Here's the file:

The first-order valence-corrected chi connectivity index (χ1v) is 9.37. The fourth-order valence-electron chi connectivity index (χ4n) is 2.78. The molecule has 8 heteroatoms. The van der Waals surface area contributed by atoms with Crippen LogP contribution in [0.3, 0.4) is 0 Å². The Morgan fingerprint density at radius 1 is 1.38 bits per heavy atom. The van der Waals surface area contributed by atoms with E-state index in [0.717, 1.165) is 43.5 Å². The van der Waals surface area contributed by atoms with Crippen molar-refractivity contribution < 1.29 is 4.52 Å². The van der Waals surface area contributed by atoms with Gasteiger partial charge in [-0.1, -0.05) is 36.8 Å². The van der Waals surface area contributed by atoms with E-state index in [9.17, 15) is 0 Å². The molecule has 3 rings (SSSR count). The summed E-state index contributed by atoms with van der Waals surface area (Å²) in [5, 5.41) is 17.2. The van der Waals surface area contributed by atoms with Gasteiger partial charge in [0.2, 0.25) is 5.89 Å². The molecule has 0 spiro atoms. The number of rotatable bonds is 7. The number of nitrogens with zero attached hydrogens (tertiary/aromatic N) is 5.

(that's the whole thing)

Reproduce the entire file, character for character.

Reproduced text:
The first-order valence-corrected chi connectivity index (χ1v) is 9.37. The fourth-order valence-electron chi connectivity index (χ4n) is 2.78. The molecule has 8 heteroatoms. The van der Waals surface area contributed by atoms with Crippen LogP contribution in [0.3, 0.4) is 0 Å². The Morgan fingerprint density at radius 1 is 1.38 bits per heavy atom. The van der Waals surface area contributed by atoms with E-state index in [0.717, 1.165) is 43.5 Å². The van der Waals surface area contributed by atoms with Crippen molar-refractivity contribution < 1.29 is 4.52 Å². The van der Waals surface area contributed by atoms with Gasteiger partial charge in [-0.1, -0.05) is 36.8 Å². The van der Waals surface area contributed by atoms with E-state index in [9.17, 15) is 0 Å². The molecule has 3 rings (SSSR count). The summed E-state index contributed by atoms with van der Waals surface area (Å²) in [5, 5.41) is 17.2. The van der Waals surface area contributed by atoms with Gasteiger partial charge in [0.2, 0.25) is 5.89 Å². The molecule has 0 spiro atoms. The number of rotatable bonds is 7. The number of nitrogens with zero attached hydrogens (tertiary/aromatic N) is 5.